National Cathedral repeats in the Senior Eight (and Second Eight)
Girls single winner Lauren Kelly, a junior from Blessed Trinity HS and the top junior sculler with the training group at St. Catharines RC, will be trying out for the Canadian junior national team this year. Kelly rowed in sweep boats in the fall at the Charles, and then got back in the single for the junior assessment camp and won a bunch of spring regattas at home. Kelly beats the solitary nature of the single by training with friends.
"We have a training group, and they all hang out together," her coach said.
Kelly has another year in the scholastic ranks, so will be one to watch next year as well.
Boys winner Clark Dean rows in the Sarasota Crew eight, but likes the single so made the trip north to have a go at racing.
"He rows mostly in the eight, but has a passion for the single but doesn't get to race it a lot, so this was a great opportunity for him," Sarasota coach Caitlynn Crouch said.
The Father Judge boys four had not shown Stotes-winning speed all year – they had placed fourth at the City Championship a couple weeks back – but coach Phil Roche (who has been coaching at Judge for 48 years) said a focus on cleaning up technique gave them the boost they needed.
"Until this past week they were making a lot of the typical mistakes, and I thought 'this is silly, I could just be talking to the geese, so we slowed down and just rowed by pairs, then rowed all four maybe 20 strokes at a time to get the feel right, then rowed pairs again, and kept going until they felt they had it."
Roche knew they were getting better, then gave the crew a GPS to get their own feedback, and the crew saw their speed increase. "I told them before the regatta I was pretty sure they could win it, and then they rowed first place in the time trial, and then we said the same in the semifinal, and kept going."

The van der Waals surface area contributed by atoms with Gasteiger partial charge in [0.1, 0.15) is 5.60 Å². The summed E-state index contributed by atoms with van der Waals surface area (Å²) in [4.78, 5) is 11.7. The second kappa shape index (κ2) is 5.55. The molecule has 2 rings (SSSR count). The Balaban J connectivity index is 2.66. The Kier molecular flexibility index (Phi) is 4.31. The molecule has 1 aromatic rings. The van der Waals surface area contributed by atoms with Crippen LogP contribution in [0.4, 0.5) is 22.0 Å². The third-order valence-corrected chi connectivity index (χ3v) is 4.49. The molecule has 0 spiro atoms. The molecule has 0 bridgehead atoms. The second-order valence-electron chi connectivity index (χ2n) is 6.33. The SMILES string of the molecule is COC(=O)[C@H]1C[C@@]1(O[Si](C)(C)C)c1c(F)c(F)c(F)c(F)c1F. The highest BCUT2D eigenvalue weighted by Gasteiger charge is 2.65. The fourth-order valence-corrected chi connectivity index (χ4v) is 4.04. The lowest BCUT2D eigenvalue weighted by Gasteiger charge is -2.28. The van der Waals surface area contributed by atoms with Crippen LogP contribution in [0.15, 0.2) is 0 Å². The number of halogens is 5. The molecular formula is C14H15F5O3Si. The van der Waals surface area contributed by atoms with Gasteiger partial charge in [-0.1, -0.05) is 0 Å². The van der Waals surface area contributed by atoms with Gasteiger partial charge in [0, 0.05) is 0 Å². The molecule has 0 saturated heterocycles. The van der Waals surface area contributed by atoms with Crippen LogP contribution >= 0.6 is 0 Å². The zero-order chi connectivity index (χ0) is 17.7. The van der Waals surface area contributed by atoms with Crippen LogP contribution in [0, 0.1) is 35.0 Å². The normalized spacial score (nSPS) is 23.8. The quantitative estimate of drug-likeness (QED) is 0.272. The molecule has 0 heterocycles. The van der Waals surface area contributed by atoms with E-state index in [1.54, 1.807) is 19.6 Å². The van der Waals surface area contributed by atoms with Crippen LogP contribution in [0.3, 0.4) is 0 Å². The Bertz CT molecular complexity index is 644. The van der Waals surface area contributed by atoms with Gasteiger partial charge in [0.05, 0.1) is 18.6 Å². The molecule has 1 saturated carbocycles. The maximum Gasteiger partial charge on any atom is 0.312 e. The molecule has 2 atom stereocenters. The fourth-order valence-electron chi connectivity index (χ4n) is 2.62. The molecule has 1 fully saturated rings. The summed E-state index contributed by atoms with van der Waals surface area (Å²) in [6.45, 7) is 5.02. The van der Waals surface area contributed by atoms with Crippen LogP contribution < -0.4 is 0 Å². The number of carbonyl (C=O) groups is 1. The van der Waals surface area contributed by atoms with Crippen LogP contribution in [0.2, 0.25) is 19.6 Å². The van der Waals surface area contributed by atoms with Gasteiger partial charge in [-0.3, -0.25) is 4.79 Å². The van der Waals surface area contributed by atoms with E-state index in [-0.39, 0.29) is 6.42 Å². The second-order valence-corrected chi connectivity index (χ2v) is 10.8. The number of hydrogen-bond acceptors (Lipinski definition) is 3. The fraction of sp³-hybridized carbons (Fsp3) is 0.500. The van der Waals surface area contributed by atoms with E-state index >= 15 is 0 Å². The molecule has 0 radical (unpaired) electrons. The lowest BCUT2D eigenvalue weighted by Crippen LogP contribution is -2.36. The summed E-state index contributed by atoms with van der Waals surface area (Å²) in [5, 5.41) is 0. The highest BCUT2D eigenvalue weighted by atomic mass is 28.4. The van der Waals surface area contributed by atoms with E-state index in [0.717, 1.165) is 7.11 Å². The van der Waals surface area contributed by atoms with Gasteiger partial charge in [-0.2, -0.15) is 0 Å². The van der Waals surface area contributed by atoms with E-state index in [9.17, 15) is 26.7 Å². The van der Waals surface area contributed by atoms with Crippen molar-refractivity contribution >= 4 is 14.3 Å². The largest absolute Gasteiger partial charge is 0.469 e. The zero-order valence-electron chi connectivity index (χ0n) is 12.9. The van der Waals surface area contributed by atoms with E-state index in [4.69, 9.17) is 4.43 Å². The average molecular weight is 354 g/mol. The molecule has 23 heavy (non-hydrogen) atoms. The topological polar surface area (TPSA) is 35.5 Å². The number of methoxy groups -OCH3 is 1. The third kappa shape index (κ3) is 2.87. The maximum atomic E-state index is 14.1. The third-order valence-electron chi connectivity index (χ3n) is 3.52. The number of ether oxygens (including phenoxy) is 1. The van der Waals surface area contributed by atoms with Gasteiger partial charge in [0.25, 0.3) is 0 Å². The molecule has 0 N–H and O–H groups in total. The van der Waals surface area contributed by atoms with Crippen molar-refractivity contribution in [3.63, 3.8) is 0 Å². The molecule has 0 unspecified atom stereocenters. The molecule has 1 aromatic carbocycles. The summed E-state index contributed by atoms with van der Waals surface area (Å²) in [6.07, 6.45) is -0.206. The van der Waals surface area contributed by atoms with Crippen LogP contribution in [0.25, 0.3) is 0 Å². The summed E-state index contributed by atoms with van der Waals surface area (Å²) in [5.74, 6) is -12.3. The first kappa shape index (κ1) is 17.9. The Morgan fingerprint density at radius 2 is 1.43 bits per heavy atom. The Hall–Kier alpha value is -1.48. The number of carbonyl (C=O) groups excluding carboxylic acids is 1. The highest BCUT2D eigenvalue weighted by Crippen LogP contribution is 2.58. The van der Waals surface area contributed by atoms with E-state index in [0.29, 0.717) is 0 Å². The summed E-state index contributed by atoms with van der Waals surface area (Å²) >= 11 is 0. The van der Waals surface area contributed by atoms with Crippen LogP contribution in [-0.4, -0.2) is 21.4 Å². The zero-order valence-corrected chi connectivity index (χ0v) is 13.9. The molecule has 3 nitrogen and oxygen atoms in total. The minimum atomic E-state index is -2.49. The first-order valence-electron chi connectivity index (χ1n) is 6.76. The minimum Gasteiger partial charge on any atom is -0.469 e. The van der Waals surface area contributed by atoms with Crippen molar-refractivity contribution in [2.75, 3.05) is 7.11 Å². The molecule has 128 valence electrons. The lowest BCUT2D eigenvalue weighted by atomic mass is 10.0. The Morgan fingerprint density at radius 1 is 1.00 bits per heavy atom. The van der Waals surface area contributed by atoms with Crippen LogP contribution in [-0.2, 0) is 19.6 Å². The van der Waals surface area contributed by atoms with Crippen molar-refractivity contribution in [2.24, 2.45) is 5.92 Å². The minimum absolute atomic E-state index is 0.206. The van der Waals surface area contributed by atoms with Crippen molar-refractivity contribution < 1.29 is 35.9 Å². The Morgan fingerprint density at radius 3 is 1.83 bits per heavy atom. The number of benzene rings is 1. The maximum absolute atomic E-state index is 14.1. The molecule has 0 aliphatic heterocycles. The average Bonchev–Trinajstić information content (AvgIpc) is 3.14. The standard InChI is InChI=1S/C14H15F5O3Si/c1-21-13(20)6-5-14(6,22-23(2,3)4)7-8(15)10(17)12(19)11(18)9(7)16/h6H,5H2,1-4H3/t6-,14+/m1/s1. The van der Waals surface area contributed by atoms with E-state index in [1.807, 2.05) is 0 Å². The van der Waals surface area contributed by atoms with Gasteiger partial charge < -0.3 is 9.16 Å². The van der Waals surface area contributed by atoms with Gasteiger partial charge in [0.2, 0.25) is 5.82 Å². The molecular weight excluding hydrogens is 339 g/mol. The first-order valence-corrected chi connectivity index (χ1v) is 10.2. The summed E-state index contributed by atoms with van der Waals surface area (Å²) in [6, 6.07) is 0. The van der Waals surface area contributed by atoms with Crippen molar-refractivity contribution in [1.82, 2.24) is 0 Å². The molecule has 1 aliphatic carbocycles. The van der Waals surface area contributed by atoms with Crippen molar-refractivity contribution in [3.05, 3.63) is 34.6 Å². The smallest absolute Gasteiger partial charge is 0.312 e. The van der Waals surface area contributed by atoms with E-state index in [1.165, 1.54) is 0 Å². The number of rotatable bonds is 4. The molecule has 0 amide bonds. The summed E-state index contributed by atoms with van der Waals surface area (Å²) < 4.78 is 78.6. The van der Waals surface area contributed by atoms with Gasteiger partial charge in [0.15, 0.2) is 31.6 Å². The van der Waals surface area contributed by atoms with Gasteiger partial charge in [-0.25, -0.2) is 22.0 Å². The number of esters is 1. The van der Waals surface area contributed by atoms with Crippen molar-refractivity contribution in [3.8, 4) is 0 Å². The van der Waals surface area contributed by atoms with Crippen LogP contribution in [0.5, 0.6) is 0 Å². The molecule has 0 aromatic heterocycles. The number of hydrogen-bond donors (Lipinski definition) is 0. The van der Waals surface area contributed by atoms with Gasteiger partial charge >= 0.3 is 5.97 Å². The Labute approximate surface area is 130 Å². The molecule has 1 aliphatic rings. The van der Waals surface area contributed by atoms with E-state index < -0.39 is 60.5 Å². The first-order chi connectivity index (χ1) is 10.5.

In the girls four, winning crew Merion Mercy started rowing the four only a few weeks ago after the small team experienced a couple injuries that forced them to break up their senior eight into the senior four and lightweight eight (both of which they won).
"They took pretty well to the four," coach Michael Brown said of the group, all of whom were in the senior eight that placed second last year at Stotesbury. "They were fifth in the time trial, and had to push it this morning through the semi, but I knew that the training they did would let them do three races back to back."
The crew took some inspiration from their teammates who had won earlier in the day as well.
"The lightweight eight having won right before we pushed them off the dock really set them up to win," Brown said.
Malvern won the boy's quad rowing with one of the biggest margins of the afternoon, getting out to six seconds on the field; coach Craig Hoffman said that focus on sculling well made the difference for the crew.